March, 2005. At the recent annual meeting of the American College of Psychiatrists, one of the opening presentations was made by Steven Sharfstein, President-Elect of the American Psychiatric Association (APA). His talk, entitled "Implications of New Treatments and Payment Systems for the Practitioner," reviewed the radical changes in the landscape of clinical care that he has observed during the course of his career, changes familiar to many of us. Among the statistics he presented were comparisons of the mean number of visits per patient per month for U.S. psychiatrists in 1973 versus 1997 (6 versus 2), the mean number of minutes per patient visit in 1988 versus 2002 (55 versus 34), and the percent of patients receiving 20 or more psychotherapy visits during the year in 1987 versus 1997 (16% versus 10%). A common lament reflected in these numbers and well represented in the discussion from the floor was the erosion of time-time to be with our patients, to get to know them "inside out," and to work things through.
One type of treatment sometimes considered on the "endangered species" list is long-term psychotherapy, particularly in light of inadequate insurance coverage. Amassing a strong evidence base from randomized controlled trials of long-term psychotherapy, to see if the data could make the case for better funding, is unlikely (though not impossible) due to methodological challenges, as Clemens points out in his psychotherapy column in this issue of the Journal. However, we must rely not just on the important results of time-limited clinical trials, but also on sustained clinical wisdom that is transformed over time based on observed treatment effectiveness on a case by case basis.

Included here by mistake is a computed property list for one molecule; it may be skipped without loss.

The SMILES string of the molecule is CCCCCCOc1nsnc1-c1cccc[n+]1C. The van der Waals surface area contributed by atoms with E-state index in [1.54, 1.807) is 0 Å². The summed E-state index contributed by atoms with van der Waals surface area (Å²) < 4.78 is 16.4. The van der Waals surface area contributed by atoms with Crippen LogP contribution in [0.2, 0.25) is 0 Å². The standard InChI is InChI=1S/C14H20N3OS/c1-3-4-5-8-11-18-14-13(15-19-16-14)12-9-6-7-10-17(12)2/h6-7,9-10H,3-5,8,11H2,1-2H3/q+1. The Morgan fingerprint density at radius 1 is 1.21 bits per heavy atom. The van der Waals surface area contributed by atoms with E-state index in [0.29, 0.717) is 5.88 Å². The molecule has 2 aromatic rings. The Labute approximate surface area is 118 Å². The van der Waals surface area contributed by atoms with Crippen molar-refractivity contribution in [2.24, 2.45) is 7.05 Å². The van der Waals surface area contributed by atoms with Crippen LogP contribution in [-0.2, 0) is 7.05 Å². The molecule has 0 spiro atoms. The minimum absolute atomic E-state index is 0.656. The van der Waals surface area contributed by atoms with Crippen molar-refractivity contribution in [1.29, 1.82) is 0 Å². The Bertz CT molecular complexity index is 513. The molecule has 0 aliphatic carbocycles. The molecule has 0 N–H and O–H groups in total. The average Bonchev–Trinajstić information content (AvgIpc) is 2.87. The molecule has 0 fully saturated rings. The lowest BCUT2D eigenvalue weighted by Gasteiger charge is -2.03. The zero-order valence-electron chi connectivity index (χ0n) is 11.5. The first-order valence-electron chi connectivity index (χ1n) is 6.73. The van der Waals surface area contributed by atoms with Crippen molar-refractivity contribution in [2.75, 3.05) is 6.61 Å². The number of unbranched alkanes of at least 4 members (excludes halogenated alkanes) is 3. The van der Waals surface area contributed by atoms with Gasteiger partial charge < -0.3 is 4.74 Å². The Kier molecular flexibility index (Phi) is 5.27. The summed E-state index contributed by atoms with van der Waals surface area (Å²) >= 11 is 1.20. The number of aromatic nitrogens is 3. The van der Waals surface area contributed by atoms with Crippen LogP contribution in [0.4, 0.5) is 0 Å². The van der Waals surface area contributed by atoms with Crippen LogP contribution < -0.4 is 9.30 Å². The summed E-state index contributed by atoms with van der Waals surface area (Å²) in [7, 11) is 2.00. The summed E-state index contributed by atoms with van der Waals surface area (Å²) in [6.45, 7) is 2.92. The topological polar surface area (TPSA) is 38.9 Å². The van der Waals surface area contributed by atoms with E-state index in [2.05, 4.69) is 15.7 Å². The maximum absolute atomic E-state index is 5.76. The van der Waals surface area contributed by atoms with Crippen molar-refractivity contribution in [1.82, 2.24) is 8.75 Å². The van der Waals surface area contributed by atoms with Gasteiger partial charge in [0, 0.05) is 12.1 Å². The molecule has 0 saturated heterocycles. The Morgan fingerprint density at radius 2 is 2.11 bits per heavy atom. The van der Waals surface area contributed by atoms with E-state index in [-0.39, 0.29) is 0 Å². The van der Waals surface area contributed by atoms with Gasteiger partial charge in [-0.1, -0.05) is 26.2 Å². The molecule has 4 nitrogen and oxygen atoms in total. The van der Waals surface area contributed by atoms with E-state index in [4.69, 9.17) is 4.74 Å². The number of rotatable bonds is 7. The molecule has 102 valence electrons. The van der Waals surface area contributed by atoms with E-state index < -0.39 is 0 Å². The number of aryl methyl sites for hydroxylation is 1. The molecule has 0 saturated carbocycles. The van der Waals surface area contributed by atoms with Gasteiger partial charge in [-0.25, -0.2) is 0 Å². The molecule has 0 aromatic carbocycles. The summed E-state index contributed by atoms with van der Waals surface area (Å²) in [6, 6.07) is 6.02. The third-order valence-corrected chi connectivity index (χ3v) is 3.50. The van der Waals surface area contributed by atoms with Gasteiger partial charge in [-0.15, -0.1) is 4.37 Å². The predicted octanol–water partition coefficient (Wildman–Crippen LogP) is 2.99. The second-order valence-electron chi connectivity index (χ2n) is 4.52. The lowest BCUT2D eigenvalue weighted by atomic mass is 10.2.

Among the psychiatric disorders for which psychotherapy is often judged to be the treatment of choice are the personality disorders. In this issue of the Journal, Bender presents a thoughtful, detailed analysis of the central importance of the therapeutic alliance in the course of such treatment, underscoring the core interpersonal nature of personality psychopathology. As a valuable companion piece, Gutheil alerts us to the ever-present risk of an "adverse side effect" when providing psychotherapy to patients with personality disorders, that of deviating from compassionate objectivity and professional neutrality. Gutheil presents a useful list of risk management principles, a copy of which would be welcome in many active treatment charts as a quick-reference guide when working with these patients. Also in this issue, Lee and Hills apply a psychodynamic perspective to the common practice of collaborative treatment, reminding us of the influential role of each participant in treatment, and that none of us is immune to unconsciously motivated behavior.
John Oldham, MD